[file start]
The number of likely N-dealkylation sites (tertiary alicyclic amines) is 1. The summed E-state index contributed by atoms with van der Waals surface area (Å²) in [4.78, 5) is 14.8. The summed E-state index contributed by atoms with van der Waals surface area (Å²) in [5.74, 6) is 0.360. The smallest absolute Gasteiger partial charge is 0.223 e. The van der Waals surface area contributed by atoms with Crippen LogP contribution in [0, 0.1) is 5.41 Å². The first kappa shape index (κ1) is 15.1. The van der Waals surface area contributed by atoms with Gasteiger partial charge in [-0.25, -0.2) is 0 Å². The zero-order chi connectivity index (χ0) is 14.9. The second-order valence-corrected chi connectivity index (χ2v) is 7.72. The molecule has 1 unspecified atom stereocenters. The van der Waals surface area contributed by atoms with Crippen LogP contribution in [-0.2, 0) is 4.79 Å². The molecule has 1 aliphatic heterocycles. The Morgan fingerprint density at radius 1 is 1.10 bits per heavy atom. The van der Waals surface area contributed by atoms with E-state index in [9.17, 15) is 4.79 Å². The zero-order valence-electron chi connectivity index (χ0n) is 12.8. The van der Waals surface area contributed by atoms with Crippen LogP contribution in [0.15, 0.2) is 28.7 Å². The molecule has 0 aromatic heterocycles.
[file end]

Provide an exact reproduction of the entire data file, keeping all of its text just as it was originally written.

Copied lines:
The number of likely N-dealkylation sites (tertiary alicyclic amines) is 1. The summed E-state index contributed by atoms with van der Waals surface area (Å²) in [4.78, 5) is 14.8. The summed E-state index contributed by atoms with van der Waals surface area (Å²) in [5.74, 6) is 0.360. The smallest absolute Gasteiger partial charge is 0.223 e. The van der Waals surface area contributed by atoms with Crippen LogP contribution in [0, 0.1) is 5.41 Å². The first kappa shape index (κ1) is 15.1. The van der Waals surface area contributed by atoms with Gasteiger partial charge in [-0.25, -0.2) is 0 Å². The zero-order chi connectivity index (χ0) is 14.9. The second-order valence-corrected chi connectivity index (χ2v) is 7.72. The molecule has 1 unspecified atom stereocenters. The van der Waals surface area contributed by atoms with Crippen LogP contribution in [-0.2, 0) is 4.79 Å². The molecule has 1 aliphatic heterocycles. The Morgan fingerprint density at radius 1 is 1.10 bits per heavy atom. The van der Waals surface area contributed by atoms with E-state index in [9.17, 15) is 4.79 Å². The zero-order valence-electron chi connectivity index (χ0n) is 12.8. The van der Waals surface area contributed by atoms with Crippen LogP contribution in [0.15, 0.2) is 28.7 Å². The molecule has 0 aromatic heterocycles.